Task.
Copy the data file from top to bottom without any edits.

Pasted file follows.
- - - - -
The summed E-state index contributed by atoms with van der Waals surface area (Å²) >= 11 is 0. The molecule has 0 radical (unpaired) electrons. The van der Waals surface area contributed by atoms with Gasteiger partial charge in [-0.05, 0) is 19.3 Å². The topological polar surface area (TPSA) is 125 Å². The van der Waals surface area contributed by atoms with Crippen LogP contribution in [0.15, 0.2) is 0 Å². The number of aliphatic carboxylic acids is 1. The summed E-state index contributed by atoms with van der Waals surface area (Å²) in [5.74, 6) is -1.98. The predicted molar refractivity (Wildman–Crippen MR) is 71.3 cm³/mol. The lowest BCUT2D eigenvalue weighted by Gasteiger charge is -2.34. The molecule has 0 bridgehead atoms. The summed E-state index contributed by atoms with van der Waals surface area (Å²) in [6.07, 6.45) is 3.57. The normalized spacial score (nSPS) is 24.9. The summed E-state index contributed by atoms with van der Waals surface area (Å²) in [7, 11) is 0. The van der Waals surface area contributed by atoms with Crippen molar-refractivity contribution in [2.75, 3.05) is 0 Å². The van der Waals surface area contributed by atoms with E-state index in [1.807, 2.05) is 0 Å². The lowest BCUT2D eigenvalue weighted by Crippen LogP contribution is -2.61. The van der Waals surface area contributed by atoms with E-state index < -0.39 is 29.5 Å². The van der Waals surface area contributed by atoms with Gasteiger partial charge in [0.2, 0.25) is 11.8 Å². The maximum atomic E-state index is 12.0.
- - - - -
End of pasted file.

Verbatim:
The summed E-state index contributed by atoms with van der Waals surface area (Å²) >= 11 is 0. The molecule has 0 radical (unpaired) electrons. The van der Waals surface area contributed by atoms with Gasteiger partial charge in [-0.05, 0) is 19.3 Å². The topological polar surface area (TPSA) is 125 Å². The van der Waals surface area contributed by atoms with Crippen LogP contribution in [0.15, 0.2) is 0 Å². The number of aliphatic carboxylic acids is 1. The summed E-state index contributed by atoms with van der Waals surface area (Å²) in [5.74, 6) is -1.98. The predicted molar refractivity (Wildman–Crippen MR) is 71.3 cm³/mol. The lowest BCUT2D eigenvalue weighted by Gasteiger charge is -2.34. The molecule has 0 bridgehead atoms. The summed E-state index contributed by atoms with van der Waals surface area (Å²) in [6.07, 6.45) is 3.57. The normalized spacial score (nSPS) is 24.9. The summed E-state index contributed by atoms with van der Waals surface area (Å²) in [7, 11) is 0. The van der Waals surface area contributed by atoms with Crippen molar-refractivity contribution in [2.75, 3.05) is 0 Å². The van der Waals surface area contributed by atoms with E-state index in [1.807, 2.05) is 0 Å². The lowest BCUT2D eigenvalue weighted by Crippen LogP contribution is -2.61. The van der Waals surface area contributed by atoms with E-state index < -0.39 is 29.5 Å². The van der Waals surface area contributed by atoms with Gasteiger partial charge in [0.2, 0.25) is 11.8 Å². The maximum atomic E-state index is 12.0.